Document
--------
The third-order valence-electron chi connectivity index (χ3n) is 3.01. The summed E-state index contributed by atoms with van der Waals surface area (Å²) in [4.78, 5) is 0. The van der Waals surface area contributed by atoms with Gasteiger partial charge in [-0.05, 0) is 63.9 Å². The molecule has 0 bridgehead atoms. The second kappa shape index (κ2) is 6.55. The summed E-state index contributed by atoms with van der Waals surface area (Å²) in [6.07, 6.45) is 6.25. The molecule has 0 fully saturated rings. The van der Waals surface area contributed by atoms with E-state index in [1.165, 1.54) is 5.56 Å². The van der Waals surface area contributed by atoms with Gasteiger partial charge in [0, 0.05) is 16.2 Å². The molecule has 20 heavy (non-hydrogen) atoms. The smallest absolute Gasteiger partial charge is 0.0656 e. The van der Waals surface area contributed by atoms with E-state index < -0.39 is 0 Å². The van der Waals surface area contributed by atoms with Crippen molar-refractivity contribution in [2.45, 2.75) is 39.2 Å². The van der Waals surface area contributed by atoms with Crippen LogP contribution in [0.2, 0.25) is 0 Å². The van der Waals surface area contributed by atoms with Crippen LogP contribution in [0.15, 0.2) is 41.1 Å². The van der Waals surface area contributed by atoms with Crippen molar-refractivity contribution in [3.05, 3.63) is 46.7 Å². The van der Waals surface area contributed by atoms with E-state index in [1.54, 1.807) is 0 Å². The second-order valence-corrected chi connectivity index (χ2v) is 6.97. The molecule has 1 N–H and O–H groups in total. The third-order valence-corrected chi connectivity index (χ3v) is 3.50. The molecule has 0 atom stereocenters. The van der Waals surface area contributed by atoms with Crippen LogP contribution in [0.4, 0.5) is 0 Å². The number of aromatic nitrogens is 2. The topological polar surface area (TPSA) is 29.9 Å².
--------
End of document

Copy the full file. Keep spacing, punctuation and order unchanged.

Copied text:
The third-order valence-electron chi connectivity index (χ3n) is 3.01. The summed E-state index contributed by atoms with van der Waals surface area (Å²) in [4.78, 5) is 0. The van der Waals surface area contributed by atoms with Gasteiger partial charge in [-0.05, 0) is 63.9 Å². The molecule has 0 bridgehead atoms. The second kappa shape index (κ2) is 6.55. The summed E-state index contributed by atoms with van der Waals surface area (Å²) in [6.07, 6.45) is 6.25. The molecule has 0 fully saturated rings. The van der Waals surface area contributed by atoms with E-state index in [1.165, 1.54) is 5.56 Å². The van der Waals surface area contributed by atoms with Gasteiger partial charge in [0, 0.05) is 16.2 Å². The molecule has 20 heavy (non-hydrogen) atoms. The smallest absolute Gasteiger partial charge is 0.0656 e. The van der Waals surface area contributed by atoms with E-state index < -0.39 is 0 Å². The van der Waals surface area contributed by atoms with Crippen molar-refractivity contribution in [2.45, 2.75) is 39.2 Å². The van der Waals surface area contributed by atoms with Crippen LogP contribution in [0.2, 0.25) is 0 Å². The van der Waals surface area contributed by atoms with Crippen LogP contribution in [0.15, 0.2) is 41.1 Å². The van der Waals surface area contributed by atoms with Crippen molar-refractivity contribution in [3.05, 3.63) is 46.7 Å². The van der Waals surface area contributed by atoms with E-state index in [1.54, 1.807) is 0 Å². The second-order valence-corrected chi connectivity index (χ2v) is 6.97. The molecule has 1 N–H and O–H groups in total. The third-order valence-corrected chi connectivity index (χ3v) is 3.50. The molecule has 0 atom stereocenters. The van der Waals surface area contributed by atoms with Crippen LogP contribution in [0.4, 0.5) is 0 Å². The number of aromatic nitrogens is 2. The topological polar surface area (TPSA) is 29.9 Å².